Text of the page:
RACHEL MARTIN, host:
September 8, 1974 was a momentous day in American history. Sure, that was the day that Gerald Ford pardoned Richard Nixon, but did you know that was also the day Evel Knievel tried to jump across the Snake River Canyon on a jet-powered motorcycle?
Unidentified Man: Three, two, one. Whoa. It's looks like a good one.
MARTIN: Now, Knievel didn't make it across. His parachute popped open too early and sent him nose first down into the canyon.
Unidentified Man: Whoa. There's been a mistake. He looks like he's going into the canyon.
MARTIN: Evel Knievel walked away from the Snake River Canyon relatively unscathed. In fact, he survived all his daredevil stunts. When he died in 2007 at the age of 69, it was lung disease that killed him.
Sportswriter Leigh Montville has written a new biography. It's called "Evel: The High-Flying Life of Evel Knievel, American Showman, Daredevil and Legend."
And Leigh Montville joins me now from the studios of WBUR in Boston. Welcome to the program, Leigh.
Mr. LEIGH MONTVILLE (Sportswriter, Biographer): Glad to be here.
MARTIN: So Evel Knievel is almost a semi-mythical figure by this point, kind of like Johnny Appleseed or Paul Bunyan. But in the 1970s, he was everywhere, larger than life. Just describe to us, how big was he at that point?
Mr. MONTVILLE: It was a different time back then. Those of us who are old enough to remember it all, you know, mom and dad and the kids, they sat around the television and they had the three choices. And Evel kind of popped up in the middle of it all with this replay of himself crashing and bouncing and looking like a ragdoll trying to jump over the fountains at Caesar's Palace, and it was kind of riveting.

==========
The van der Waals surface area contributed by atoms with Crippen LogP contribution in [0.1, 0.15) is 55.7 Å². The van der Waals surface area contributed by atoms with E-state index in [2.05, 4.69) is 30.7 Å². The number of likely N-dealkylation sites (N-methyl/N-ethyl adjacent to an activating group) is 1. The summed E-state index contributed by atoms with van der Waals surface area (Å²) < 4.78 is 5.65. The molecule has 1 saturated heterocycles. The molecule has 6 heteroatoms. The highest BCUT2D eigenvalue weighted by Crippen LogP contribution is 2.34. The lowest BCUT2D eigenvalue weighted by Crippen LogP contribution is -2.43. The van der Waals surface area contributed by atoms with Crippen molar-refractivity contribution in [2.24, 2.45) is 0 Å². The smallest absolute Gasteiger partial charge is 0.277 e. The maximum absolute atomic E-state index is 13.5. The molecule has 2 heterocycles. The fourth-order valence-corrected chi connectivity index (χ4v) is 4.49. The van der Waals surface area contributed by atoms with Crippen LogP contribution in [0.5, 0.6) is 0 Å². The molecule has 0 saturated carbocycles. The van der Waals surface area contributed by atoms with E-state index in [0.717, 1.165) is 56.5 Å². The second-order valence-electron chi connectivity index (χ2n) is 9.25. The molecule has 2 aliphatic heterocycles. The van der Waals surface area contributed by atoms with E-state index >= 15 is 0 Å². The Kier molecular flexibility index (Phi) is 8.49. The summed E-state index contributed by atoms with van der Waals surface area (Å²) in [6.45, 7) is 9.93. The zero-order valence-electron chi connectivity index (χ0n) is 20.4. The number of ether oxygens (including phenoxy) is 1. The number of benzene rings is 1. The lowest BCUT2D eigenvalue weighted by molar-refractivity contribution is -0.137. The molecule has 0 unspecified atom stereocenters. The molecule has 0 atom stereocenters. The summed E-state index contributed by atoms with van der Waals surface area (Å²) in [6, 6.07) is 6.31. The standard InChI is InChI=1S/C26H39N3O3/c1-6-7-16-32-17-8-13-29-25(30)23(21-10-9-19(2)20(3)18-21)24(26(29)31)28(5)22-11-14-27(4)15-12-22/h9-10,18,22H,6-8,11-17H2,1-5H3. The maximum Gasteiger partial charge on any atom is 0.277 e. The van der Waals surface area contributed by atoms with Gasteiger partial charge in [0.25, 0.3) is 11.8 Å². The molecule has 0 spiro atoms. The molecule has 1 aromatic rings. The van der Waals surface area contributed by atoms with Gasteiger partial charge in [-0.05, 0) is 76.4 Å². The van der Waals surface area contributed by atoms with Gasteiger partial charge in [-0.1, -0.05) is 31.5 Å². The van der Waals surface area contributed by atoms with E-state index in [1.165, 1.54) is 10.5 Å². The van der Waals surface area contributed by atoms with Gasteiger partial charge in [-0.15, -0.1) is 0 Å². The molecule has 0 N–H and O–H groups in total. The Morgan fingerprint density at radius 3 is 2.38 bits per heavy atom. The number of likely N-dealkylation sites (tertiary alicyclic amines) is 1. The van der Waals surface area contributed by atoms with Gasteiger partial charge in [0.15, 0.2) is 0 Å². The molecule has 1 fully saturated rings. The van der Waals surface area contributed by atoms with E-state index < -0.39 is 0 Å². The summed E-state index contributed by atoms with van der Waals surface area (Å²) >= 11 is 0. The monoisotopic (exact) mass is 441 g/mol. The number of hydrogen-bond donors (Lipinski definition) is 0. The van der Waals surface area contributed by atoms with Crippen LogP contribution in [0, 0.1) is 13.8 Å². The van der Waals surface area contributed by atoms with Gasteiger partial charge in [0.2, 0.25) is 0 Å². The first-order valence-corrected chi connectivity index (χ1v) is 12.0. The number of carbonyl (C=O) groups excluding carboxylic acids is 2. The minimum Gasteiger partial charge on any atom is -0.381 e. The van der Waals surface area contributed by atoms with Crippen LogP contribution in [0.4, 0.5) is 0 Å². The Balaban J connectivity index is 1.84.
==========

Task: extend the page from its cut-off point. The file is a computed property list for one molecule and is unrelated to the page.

People just started paying attention to him and he became sort of a sequential reality show. You paid attention to his life, and that was before reality shows, it was before the X-Games, before all these extreme daredevil sports.
MARTIN: Let's rewind a little bit. You start the book in Butte, Montana. This is where Evel was born and raised. And I happen to be from that part of the world - Idaho - but still in the neighborhood of Montana, and I know Butte to be a pretty mellow Western American town. But you describe it very differently back then. Explain what Butte was.
Mr. MONTVILLE: No. It really never was a mild, mellow Western town. It was an immigrant town of young men who were drawn there by the richest copper mine in the world. And so the entertainments that developed were for those guys, which were wine, women and song all the time, and gambling thrown in on the side. It was as wild as you could get in the United States of America.
MARTIN: And this is where a young Robert Knievel was coming of age. And it was supposedly a Butte cop, a police officer, who ended up giving him his famous nickname. Can you tell us that story?
Mr. MONTVILLE: Robert Knievel, his parents split up when he was 2 years old. And so he as basically raised on the streets of Butte, and he became your basic bad actor. He robbed places and did all kinds of larcenous things and wound up in jail, not for long stretches of time but overnight. And he was in the jail one night and the story - it might be apocryphal - but there was another guy in Butte who was a true bad actor called William Knopfel(ph). Knopfel supposedly was in the jail as the same time as Knievel and the jailer said, hey, look, we've got an awful Knopfel and we've got an evil Knievel. What a place.